How do you conceptualize “interdependence” and how are you a product of it? Think about the histories, cultures, communities, places, and people who formed you
Interdependence makes me think about the World Systems Theory as it splits the world’s nations into three categories: core, semi-peripheral, and peripheral. Core countries are industrialized nations(U.S), semi-peripheral countries are partially industrialized and also extract raw materials(Brazil), while peripheral countries are the most underdeveloped and often used for their natural resources(DRC); all three types of countries are dependent on one another to thrive. The incredibly interdependent world we live in today highlights the thin line between some of the most incredible milestones of humanity, while also being the cause for some of the fundamental problems in our international community.
Especially as an American, the number of everyday products that are made possible because of global supply chains— from tasty pineapples and bananas exported from Costa Rica, cheap raw materials from China, and premium salmon from Norway —are incredible. However, aside from the human rights violations inherent with many of these supply chains, our international community has also become dependent on them for financial capital and this has resulted in many countries dragging their feet when attempting to implement equitable policies. Interdependence within the frame of the World Systems Theory is both a tool to connect the world, but also a weapon to abuse the most vulnerable.
In America’s case, it has been an excuse to invade countries and extract their resources. Often using the claim that they’re freeing nations in order to create an international community of interdependent democracies, its evident that the concept is easily and often abused. However, I believe that interdependence will be one of the main tools used to bring the international community together in light of climate change. Though, I have yet to see how it will be done.
I have previously thought of interdependence as a symbiotic relationship between communities and individuals within those communities. However, based on our recent conversation about the topic, I now think of interdependence as more similar to an extended family that all live under one roof in a collectivistic society. In such a household, each family member is related to each other in a different way. The ways they are related each other prompt different types of treatment and often, each family member also has a specific duty. All family members work together to ensure the function of the household and care of family members, however, depending on what the treatment and duties, some family members may be ‘better off’ or have better jobs/responsibilities than others. Overall, in such a system, anything that one family member does impacts all other family members to a certain degree. In a more global context, different communities would stand in the place of individual family members and everything that one community does affects all other communities.
My different relationships to things, people, communities and environments makes me a product of interdependence. Whether or not I am aware of it, all these things are working together to impact my personal experiences which in turn impact who I am as a person. For example, my relationships with my family members impact how I view myself within the family while my relationship with school impacts how I see myself as a person. Together, these two views, along with others such as my understanding of my cultural heritage, the area in which I grew up, etc., impacts who I am overall. In this way, who I am or how I perceive myself is dependent on my relationships with the different factors in the environment I grew up in and I, in turn, have likely impacted the same factors that have impacted me.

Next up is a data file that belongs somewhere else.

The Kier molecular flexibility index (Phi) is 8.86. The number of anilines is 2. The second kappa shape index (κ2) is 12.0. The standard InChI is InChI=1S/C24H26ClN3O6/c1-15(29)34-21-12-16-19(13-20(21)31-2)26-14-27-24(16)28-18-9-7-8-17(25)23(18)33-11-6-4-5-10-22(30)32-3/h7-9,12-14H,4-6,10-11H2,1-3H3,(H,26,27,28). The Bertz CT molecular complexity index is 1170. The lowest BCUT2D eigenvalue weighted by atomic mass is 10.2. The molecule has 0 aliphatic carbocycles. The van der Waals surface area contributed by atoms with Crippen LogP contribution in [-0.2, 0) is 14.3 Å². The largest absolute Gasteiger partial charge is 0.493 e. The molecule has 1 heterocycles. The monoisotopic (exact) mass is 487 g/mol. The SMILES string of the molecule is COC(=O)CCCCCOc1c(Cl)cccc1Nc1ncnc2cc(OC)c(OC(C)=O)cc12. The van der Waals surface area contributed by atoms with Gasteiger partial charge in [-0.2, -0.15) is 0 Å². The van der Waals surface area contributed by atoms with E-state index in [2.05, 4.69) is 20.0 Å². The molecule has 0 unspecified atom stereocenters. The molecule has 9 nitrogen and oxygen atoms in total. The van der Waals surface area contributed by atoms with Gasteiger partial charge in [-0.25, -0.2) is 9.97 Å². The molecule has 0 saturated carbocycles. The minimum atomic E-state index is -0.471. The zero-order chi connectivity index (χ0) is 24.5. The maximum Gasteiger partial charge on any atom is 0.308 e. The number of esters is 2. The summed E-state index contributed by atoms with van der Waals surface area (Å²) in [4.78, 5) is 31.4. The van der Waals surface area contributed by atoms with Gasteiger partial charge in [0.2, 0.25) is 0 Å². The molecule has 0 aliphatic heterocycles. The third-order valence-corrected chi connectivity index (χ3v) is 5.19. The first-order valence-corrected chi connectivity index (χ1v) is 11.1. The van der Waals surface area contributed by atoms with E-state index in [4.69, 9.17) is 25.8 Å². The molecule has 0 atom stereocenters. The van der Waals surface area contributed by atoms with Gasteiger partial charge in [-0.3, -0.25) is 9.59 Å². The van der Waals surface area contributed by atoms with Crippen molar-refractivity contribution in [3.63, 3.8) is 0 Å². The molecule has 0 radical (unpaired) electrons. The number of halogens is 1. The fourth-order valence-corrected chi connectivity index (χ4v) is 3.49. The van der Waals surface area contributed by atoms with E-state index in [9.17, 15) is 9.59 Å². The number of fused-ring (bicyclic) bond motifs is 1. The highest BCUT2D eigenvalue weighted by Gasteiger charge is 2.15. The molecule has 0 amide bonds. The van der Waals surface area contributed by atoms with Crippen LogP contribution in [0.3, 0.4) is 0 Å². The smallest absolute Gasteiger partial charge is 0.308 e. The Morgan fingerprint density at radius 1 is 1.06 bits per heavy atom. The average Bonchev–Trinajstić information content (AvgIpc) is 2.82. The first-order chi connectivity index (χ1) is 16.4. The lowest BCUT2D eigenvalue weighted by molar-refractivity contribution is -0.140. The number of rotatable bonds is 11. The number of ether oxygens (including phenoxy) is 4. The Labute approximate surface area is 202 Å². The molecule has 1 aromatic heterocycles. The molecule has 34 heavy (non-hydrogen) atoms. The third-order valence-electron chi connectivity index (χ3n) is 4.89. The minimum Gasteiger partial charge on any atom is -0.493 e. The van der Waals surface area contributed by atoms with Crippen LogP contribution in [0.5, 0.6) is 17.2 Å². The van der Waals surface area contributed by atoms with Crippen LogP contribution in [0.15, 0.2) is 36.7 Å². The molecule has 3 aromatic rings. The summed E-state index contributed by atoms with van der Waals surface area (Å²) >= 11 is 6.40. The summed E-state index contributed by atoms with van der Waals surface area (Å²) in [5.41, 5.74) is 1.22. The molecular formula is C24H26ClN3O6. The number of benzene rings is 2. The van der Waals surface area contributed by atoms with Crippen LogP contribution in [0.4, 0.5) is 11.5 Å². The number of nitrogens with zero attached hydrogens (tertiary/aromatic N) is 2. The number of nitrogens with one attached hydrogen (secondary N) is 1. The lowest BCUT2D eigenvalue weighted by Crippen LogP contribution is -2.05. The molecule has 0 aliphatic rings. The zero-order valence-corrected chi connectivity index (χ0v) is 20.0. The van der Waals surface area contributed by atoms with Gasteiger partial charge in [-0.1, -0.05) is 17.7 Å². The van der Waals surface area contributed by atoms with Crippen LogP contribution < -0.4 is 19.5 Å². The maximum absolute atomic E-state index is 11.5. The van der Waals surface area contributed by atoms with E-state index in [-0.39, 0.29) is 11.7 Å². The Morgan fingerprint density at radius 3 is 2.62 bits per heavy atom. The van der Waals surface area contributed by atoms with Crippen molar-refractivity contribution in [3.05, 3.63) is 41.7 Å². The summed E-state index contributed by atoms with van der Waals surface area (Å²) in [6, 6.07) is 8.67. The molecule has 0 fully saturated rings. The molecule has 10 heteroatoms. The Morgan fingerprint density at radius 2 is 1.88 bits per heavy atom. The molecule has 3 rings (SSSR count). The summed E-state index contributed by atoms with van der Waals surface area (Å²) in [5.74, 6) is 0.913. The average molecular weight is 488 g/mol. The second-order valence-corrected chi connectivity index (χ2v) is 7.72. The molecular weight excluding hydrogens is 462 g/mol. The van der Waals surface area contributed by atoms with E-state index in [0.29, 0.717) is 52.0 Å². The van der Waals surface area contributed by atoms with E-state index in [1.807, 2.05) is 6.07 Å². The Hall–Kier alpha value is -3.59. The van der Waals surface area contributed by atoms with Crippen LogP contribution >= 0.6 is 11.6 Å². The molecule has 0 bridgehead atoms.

At no time has the interdependence of the human race been clearer to me. Right now as the world fights a pandemic and the United States enters a financial crisis our reliance on one another is clear.
The pandemic has brought the world together to overcome a common challenge- COVID:19. While the US has been a little less than cooperative, countries have been working to help one another by sharing their experiences, doctors, and scientific research. Within the US the work of essential employees has allowed life to continue. Medical staff have been putting their lives on the line to treat affected people while communities have rallied to donate gowns, gloves, and masks.
Jobs that are typically overlooked have received attention and gratitude as the pandemic has illustrated how much we depend on them. As those with flashy or more appealing jobs have been stuck at home, others such as farmers, those who work in packaging and shipping, and grocery store staff have been clocking in. While it is normally easy to overlook these employees and remain apathetic to their wages and working conditions, the spotlight now shines on them as heroes. Our society is dependent on them to keep store shelves stocked and people fed. Similarly as international imports and exports slow with COVID, the imported items we typically take for granted are now much more appreciated. While our interdependence has not changed our perspective has.